Exhibition dedicated to the art of the Baltic symbolism opened in Vilnius

Date

2020 07 24

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The Minister of Culture Mindaugas Kvietkauskas together with the Minister of Culture of the Republic of Latvia Nauris Puntulis and the Minister of Culture of the Republic of Estonia Tõnis Lukas participated in the opening of exhibition “Wild Souls. Symbolism in the Baltic States” held at the National Gallery of Art. This exhibition features works by 36 of the most prominent Estonian, Latvian and Lithuanian artists, created in the late 19th and early 20th centuries. A total of 126 paintings, graphics and sculptures as well as rare period publications are presented.

“This exhibition has been described in the French press as an example of top cultural diplomacy. I think it’s no coincidence because it reveals a local art tradition that has a cosmic level. The symbolism of the Baltic States coincided with the time when the Baltic States developed their ideas of national revival, statehood as well as modern art and individual identity. Therefore, this exhibition of the Baltic symbolism can also be called an expression of cultural mentality. It is surprising that such our presentation to the world received great attention, great appreciation that we are seen in the world as an extremely interesting, unique cultural space”, said Minister Kvietkauskas at the opening of the exhibition.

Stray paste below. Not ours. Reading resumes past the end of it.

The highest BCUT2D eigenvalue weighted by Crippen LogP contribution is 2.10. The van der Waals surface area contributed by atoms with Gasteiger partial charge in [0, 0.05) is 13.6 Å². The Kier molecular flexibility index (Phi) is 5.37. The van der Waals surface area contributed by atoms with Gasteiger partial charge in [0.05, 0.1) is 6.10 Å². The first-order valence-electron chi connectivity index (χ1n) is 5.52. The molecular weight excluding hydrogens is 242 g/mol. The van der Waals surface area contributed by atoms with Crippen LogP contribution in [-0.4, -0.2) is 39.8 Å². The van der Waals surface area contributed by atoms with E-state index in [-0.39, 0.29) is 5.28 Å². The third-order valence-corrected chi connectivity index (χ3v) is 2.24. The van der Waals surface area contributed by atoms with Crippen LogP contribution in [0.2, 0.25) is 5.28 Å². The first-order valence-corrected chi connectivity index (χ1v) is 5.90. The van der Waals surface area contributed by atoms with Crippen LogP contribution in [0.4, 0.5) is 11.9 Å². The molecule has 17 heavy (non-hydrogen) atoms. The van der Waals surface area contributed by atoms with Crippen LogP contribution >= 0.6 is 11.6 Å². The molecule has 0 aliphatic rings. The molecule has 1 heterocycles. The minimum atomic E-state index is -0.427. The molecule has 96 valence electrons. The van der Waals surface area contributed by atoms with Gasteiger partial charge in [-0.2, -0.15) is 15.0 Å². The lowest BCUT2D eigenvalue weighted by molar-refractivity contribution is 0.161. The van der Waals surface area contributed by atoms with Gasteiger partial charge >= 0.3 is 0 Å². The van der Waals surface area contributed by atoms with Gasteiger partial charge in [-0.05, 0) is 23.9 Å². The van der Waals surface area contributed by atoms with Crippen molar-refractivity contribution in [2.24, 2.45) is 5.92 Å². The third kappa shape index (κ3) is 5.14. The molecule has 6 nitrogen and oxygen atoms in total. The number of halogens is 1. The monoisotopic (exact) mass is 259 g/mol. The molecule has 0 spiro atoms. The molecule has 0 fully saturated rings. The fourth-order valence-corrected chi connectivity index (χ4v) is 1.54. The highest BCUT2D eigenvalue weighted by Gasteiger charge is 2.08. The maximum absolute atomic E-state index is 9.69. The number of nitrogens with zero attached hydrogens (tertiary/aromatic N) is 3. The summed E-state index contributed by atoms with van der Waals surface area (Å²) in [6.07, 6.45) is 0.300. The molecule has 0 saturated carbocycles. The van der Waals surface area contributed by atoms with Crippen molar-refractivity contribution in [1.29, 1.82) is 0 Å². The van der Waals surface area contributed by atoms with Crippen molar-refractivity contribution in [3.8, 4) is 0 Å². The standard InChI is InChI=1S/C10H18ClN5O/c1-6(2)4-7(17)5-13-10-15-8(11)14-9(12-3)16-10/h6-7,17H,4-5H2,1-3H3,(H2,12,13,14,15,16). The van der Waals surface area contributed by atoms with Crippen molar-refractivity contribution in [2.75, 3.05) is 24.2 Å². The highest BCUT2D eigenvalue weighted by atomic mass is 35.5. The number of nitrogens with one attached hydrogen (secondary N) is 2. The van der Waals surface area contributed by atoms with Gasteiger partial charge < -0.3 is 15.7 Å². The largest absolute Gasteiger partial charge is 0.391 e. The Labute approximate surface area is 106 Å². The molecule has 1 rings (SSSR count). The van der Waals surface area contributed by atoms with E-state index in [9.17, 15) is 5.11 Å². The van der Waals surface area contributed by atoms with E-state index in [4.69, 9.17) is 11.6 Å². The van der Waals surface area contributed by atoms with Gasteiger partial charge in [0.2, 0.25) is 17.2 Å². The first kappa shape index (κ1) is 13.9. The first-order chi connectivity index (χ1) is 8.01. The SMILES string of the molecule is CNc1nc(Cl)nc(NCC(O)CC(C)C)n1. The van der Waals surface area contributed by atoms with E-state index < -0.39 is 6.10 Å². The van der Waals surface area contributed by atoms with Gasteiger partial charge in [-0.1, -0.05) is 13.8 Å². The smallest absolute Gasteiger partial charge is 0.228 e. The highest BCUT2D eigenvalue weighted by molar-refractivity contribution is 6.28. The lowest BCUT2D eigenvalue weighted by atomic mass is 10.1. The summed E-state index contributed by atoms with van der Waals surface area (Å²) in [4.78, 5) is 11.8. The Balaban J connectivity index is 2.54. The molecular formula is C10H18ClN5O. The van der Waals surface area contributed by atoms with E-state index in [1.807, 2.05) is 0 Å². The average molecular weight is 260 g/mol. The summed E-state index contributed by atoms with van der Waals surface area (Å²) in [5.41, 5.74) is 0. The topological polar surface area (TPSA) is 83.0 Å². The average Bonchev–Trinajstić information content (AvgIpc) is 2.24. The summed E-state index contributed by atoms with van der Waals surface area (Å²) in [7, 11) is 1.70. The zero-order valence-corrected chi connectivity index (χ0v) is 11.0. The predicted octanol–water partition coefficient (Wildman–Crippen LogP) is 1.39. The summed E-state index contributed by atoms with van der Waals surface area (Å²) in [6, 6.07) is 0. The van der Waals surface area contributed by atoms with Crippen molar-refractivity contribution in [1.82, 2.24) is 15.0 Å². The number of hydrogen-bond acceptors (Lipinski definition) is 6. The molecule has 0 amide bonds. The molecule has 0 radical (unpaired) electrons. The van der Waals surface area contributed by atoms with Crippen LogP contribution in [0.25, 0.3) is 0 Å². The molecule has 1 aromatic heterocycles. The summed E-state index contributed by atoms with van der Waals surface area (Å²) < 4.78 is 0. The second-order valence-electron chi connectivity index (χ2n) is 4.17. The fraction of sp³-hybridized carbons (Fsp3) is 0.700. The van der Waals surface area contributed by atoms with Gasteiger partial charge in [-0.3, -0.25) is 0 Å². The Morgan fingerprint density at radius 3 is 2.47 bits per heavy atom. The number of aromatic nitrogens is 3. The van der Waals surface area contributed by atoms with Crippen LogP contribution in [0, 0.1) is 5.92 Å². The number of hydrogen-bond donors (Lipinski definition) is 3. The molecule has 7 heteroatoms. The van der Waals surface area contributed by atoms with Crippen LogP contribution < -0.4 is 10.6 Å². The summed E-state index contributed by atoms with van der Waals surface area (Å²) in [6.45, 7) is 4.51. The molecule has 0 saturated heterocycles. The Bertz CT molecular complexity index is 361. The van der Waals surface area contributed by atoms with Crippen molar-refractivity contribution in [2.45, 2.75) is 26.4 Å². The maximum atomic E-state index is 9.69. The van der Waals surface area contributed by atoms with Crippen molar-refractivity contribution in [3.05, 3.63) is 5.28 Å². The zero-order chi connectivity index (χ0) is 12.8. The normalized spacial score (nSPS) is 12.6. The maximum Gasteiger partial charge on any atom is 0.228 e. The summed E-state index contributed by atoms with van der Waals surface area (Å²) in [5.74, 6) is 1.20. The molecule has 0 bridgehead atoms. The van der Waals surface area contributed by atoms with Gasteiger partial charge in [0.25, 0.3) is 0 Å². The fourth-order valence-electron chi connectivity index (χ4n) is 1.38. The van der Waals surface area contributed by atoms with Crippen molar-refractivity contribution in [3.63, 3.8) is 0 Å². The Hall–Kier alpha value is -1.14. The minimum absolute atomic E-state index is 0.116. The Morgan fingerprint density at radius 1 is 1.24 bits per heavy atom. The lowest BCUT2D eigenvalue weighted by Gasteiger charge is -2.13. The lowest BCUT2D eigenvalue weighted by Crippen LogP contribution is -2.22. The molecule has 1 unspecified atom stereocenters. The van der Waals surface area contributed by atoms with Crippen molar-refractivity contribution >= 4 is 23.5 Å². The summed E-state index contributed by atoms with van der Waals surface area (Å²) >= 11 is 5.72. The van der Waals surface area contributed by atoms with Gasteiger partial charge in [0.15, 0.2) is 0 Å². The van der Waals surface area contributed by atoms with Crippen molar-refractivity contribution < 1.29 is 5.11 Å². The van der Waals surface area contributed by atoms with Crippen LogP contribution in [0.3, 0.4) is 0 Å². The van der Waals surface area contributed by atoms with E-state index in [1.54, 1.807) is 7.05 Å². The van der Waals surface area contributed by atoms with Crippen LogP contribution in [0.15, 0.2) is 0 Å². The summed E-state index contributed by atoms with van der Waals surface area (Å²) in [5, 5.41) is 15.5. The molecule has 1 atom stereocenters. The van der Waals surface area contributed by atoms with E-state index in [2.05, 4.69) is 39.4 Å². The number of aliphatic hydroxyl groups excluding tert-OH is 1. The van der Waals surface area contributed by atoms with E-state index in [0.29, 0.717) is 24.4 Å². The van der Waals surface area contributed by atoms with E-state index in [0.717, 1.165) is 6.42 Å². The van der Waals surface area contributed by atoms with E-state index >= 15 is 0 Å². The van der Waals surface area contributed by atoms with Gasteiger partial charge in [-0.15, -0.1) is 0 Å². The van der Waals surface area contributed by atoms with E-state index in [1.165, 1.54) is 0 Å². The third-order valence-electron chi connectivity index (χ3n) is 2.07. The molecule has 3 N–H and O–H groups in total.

The symbolism born in France acquired distinctive features in different countries. The symbolism of the Baltic States is distinguished by its connections with the ideas of national romanticism. Baltic artists from Western Europe took over the concept of creative freedom and the belief in the power of art to express the spiritual depths of man. Borrowing motifs from folklore, legends, mythology, painting the homeland landscapes that witnessed the transformations of nature, the artists created an alternative symbolic reality that often carried a political burden.

The exhibition was curated by the famous symbolist researcher Rodolphe Rapetti. It was first exhibited in 2018 at the Orsay Museum in Paris, commemorating the centenary of Baltic independence. In France, it was visited by over 230 thousand people. In the same year, the exhibition was moved to the KUMU Museum in Tallinn.

Five museums (Lithuanian National Museum of Art, M. K. Čiurlionis National Art Museum, Latvian National Museum of Art, Art Museum of Estonia, Orsay Museum and Museum of Orange) and the Ministries of Culture of Lithuania, Latvia, Estonia and France cooperated in organising the exhibition.

The exhibition will be opened until October 11. After that, the works of Lithuanian, Latvian and Estonian artists will be exhibited at the Latvian National Museum of Art in Riga.